3. Embrace fat- Don’t be afraid of fat. Using just the right amount — whether it be vegetable fat or animal fat — adds an unparalleled flavor and texture to your food that you won’t find with any other ingredient.  I know that many of us associate the word fat with negative connotations (it’s hard not to in our stick figure-crazed, yet overweight society), but it’s all about being balanced and remembering that our bodies actually need fat. Everything in moderation.  Just remember that being healthy means being balanced.

4. It’s all about the Technique – This is the one that really sets the experts apart from the rest.  It is what pros have spent tons of time in culinary school learning or hours in professional kitchens doing over and over again. It does take some practice, but if you’re willing to learn, you will be able to pick up on the important techniques that help produce stellar results. Start paying close attention to the directions when you read recipes and you’ll notice patterns.

For example, the first step in making Beef Bourguignon is to get the pot very hot with your oil or butter and then add the beef and brown on all sides.  The first step to making a roasted Pork Tenderloin is to get the pot very hot with your oil or butter and then add the pork and brown on all sides.  The first step to making a Rack of Lamb is to get the pot very hot with your oil or butter and then add the lamb and brown on all sides. You notice a pattern? Get a few solid techniques under your belt, and then it doesn’t matter what you are making you can follow the technique and you know your results will be delicious each time.

A great cookbook that I highly recommend is a book by Michael Ruhlman, called Ruhlman’s Twenty.  It has 100 recipes categorized by 20 different techniques and complete with step by step pictures.  It’s a great way to get the essentials down pat.

5. Layer the flavor – There are many, many powerful ingredients in the kitchen that allow you to build flavor and add dimension to your dish (think acidity, spices, garlic, onions, etc). I’ve spoken with many people who omit these types of ingredients from recipes because they dislike their strong flavors.  Let’s take onions for an example.  There is a distinct difference between making a dish that has onions in it and using onions as a flavor base for your dish.  If you dislike onions, you are probably not going to go for an onion soup, but if you use those onions as the foundation to your vegetable soup, it will help give that soup a deeper flavor and extra dimension.  And it won’t taste like onions –  I promise!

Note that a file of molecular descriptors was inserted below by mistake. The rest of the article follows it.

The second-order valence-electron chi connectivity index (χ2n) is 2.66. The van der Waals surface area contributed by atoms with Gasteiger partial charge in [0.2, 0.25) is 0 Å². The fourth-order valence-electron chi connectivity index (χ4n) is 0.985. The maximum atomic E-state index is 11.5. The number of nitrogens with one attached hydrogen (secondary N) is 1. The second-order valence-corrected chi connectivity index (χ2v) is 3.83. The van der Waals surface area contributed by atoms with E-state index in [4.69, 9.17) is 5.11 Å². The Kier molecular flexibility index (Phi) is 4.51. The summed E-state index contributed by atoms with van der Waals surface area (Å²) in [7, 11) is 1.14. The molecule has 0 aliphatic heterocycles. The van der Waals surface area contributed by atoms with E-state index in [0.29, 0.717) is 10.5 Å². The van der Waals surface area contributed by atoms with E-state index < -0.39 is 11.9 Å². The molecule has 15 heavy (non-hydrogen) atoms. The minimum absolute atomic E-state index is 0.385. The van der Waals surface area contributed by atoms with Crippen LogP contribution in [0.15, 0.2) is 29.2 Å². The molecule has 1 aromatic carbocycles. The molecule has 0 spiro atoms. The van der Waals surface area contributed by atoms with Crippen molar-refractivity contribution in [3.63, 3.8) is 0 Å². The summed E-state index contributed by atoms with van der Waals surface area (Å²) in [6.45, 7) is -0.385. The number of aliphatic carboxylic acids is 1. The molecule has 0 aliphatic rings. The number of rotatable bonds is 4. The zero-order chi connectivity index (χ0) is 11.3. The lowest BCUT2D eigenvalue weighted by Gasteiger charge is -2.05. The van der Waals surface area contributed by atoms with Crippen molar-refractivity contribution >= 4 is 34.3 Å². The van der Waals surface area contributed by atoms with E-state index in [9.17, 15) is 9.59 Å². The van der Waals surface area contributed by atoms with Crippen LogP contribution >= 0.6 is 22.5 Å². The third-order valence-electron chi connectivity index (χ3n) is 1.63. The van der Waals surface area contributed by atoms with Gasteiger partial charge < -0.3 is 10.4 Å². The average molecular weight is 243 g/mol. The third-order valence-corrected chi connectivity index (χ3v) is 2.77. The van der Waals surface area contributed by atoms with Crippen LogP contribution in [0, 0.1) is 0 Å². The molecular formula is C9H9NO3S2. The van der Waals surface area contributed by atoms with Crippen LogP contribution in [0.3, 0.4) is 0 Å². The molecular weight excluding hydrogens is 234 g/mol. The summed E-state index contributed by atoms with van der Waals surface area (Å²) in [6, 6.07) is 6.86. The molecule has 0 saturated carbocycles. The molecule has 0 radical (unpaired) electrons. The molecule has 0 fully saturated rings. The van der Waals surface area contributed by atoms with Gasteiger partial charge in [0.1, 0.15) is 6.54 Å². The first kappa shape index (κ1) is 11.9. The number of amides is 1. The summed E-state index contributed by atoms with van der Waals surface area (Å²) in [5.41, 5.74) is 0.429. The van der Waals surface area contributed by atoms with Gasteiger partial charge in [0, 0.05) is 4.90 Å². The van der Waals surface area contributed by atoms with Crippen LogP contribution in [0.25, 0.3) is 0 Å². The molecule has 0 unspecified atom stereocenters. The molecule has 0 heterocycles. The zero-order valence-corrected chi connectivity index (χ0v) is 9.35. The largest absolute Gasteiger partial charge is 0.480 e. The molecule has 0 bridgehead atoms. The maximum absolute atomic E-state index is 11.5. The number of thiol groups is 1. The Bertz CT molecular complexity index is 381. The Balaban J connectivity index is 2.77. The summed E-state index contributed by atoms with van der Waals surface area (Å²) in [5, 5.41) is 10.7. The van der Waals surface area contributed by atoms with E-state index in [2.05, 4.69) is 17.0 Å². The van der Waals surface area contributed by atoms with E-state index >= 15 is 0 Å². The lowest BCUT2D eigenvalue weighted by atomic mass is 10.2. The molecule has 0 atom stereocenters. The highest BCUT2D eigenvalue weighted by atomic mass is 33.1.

So, lastly learn the difference between using an ingredient in your dish or using it as a flavor additive.  Don’t be afraid to use those powerful flavors!

 

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Put the spark back into your spoon

Some of you don’t share the same enthusiasm for cooking as I do.  And I get that.  I really do!  I understand how difficult it is to come home from a long day of work, an hour of sitting in New Jersey traffic, feed the dog, bathe the baby (Ok, I don’t have a baby. Or a dog – but I could imagine), watch Oprah on dvr, do the laundry, and then have to worry about cooking dinner too?  Cooking is not always as glamorous as Paula Deen makes it out to be. I love how she stands in the middle of a pristine kitchen with makeup and hair fully done and ingredients that just happen to be conveniently measured out within arms reach.  I mean, really?  Who actually has time to make sure their collar stays popped and their lips stay a rosy shade of Russian Red while stirring, sautéing, and whisking all at the same time?  Tsk

Glamorous?  Not always.  Fun? Yes!  I’m here to tell you that it can be fun, and should be fun!  Here are some of my tips for keeping things exciting in the kitchen:

  1. Be confident. Michael Ruhlman said it best when he wrote about The Worlds Most Difficult Roasted Chicken Recipe.  It doesn’t have to be complicated to be good. Read this!
  2. Try a new ingredient. Do you like asparagus?  Try white asparagus.  What about fresh artichokes?  Plantains? A new cut of meat?  For every few recipes you make, try one ingredient you’ve never used before. The anticipation for trying a new ingredient keeps things fresh and exciting.
  3. Let the recipes come to you.  Do you know what I love most about blogging? (Well, other than being able to say whatever the hell I want and then duck and hide behind a tiny 12pt, Times New Roman font – that’s actually my favorite) But secondly, I love having the opportunity to inspire people through a daily blog that can be delivered directly their inbox.  There are gobs of excellent food blogs out there.  And they are free!  Find a few that you like and that inspire you.  Subscribe to them and let the ideas come to you.
  4. Clean as you go! This one is huge for me.  As a culinary school graduate, being clean and organized in the kitchen is the most important step.  Instead of letting the dishes pile up into an overwhleming mound, clean them as you go.  Not only will this help keep things moving smoothly, but this will also prevent you from having tons of work to do at the end.
  5. Eat with the ones you love.  Even if it’s for a mere 30 minutes a night, sit down and enjoy your work with your family. And if you live by yourself still sit down at the table with your settings in place, napkin on your lap and knife and fork in hand. And if you have fine china, use it! Why the heck not?
  6. Turn on some tunes. Trust me, it helps.  I could never go to the gym for a full hour if I didn’t have music to distract me from my I-can’t-wait-to-get-off-this-dang-treadmill thoughts.  Crank up your ipod with your favorite tunes and let the beats engulf you in the moment.
  7. And lastly, Don’t take yourself too seriously…and always keep a frozen pizza on reserve in case you royally screw up.